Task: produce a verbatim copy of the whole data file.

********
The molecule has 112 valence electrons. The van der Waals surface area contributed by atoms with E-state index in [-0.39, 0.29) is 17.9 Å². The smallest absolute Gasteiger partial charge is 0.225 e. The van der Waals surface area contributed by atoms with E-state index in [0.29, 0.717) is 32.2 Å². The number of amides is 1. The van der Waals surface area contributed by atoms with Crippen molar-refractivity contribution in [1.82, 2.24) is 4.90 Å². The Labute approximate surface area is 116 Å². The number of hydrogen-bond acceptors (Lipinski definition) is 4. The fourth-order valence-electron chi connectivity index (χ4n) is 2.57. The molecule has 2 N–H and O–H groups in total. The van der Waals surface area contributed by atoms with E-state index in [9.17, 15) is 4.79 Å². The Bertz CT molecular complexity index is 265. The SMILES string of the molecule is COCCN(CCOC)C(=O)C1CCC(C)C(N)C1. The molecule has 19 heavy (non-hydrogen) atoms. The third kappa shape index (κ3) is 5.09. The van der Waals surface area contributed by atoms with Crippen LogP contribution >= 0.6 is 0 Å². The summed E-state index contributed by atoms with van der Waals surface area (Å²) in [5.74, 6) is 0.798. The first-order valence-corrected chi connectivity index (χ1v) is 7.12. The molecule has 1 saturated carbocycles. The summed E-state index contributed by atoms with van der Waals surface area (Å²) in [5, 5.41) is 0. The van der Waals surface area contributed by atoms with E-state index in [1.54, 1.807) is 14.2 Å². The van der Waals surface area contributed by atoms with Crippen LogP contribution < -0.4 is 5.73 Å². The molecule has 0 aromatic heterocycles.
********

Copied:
The molecule has 112 valence electrons. The van der Waals surface area contributed by atoms with E-state index in [-0.39, 0.29) is 17.9 Å². The smallest absolute Gasteiger partial charge is 0.225 e. The van der Waals surface area contributed by atoms with E-state index in [0.29, 0.717) is 32.2 Å². The number of amides is 1. The van der Waals surface area contributed by atoms with Crippen molar-refractivity contribution in [1.82, 2.24) is 4.90 Å². The Labute approximate surface area is 116 Å². The number of hydrogen-bond acceptors (Lipinski definition) is 4. The fourth-order valence-electron chi connectivity index (χ4n) is 2.57. The molecule has 2 N–H and O–H groups in total. The van der Waals surface area contributed by atoms with E-state index in [9.17, 15) is 4.79 Å². The Bertz CT molecular complexity index is 265. The SMILES string of the molecule is COCCN(CCOC)C(=O)C1CCC(C)C(N)C1. The molecule has 19 heavy (non-hydrogen) atoms. The third kappa shape index (κ3) is 5.09. The van der Waals surface area contributed by atoms with Crippen LogP contribution >= 0.6 is 0 Å². The summed E-state index contributed by atoms with van der Waals surface area (Å²) in [5.74, 6) is 0.798. The first-order valence-corrected chi connectivity index (χ1v) is 7.12. The molecule has 1 saturated carbocycles. The summed E-state index contributed by atoms with van der Waals surface area (Å²) in [5, 5.41) is 0. The van der Waals surface area contributed by atoms with E-state index in [1.54, 1.807) is 14.2 Å². The van der Waals surface area contributed by atoms with Crippen LogP contribution < -0.4 is 5.73 Å². The molecule has 0 aromatic heterocycles.